To demonstrate this, I used a little rabbit that's been hanging around on my mantle for a while. It was a good example of an item that's going to make a good mold, since it doesn't have any kind of parts that double-back over themselves.
To make the silicone, mix according to the directions...
Turn the piece over and make sure that the mold is open at the bottom. In this case I had to kind of push the silicone away from the neck and the tail to make sure the rabbit would be able to come out of the mold when it cures.
(You could just make little spikes by hand, but this makes them all uniform...And if you use chocolate to make the shapes, they'll be really smooth and sharp.)
I did the same thing with the little pyramid, then pressed the silicone to make sure that the base of the pyramid shape would be square.
The materials that work best in deeper molds are a little stiffer, so gumpaste would work better than fondant, etc. It just makes it easier to pull the molded item out of the cavity.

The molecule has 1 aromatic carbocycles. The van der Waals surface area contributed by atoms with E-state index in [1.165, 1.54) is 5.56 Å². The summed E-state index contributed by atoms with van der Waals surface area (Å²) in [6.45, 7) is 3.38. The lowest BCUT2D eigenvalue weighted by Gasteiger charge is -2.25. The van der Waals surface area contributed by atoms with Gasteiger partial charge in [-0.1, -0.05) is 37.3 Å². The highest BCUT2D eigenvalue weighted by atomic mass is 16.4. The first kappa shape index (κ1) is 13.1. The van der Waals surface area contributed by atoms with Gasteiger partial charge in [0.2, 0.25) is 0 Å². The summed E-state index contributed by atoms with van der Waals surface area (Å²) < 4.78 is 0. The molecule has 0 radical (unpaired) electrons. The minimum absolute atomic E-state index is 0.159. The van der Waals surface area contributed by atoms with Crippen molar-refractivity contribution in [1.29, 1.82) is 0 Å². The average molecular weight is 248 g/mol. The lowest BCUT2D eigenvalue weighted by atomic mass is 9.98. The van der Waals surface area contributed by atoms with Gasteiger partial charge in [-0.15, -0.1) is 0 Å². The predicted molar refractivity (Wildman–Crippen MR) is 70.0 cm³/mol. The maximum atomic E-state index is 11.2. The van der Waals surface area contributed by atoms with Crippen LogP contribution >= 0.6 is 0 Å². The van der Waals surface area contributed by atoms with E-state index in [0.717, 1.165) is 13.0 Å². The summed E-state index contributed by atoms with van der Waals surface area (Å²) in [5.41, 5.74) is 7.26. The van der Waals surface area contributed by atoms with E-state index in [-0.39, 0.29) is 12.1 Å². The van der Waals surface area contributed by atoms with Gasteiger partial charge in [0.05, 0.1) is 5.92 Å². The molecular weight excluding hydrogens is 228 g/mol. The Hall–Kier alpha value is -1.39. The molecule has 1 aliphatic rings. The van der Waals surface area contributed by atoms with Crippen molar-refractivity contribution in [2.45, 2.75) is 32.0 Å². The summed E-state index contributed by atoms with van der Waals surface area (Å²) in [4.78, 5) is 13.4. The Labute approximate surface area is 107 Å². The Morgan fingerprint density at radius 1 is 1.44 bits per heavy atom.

I used some melted chocolate to fill these molds, then put them in the freezer for a while until they hardened up. I also tried it with gumpaste, and that worked fine. You'll probably have to trim the bottom edge of the shape after taking it out of the mold unless you're able to level off the material exactly with the cavity opening when you're filling it.
The melted chocolate gives you the best edges and the sharpest shapes, but you also have to make sure that the chocolate gets down into all of the mold. If it doesn't it can leave an air bubble that will ruin the shape. Fill it bit by bit, using a toothpick to spread the chocolate out in the mold cavity, then give the mold a good whack on the counter to try to dislodge any bubbles.
Next- Two-piece molds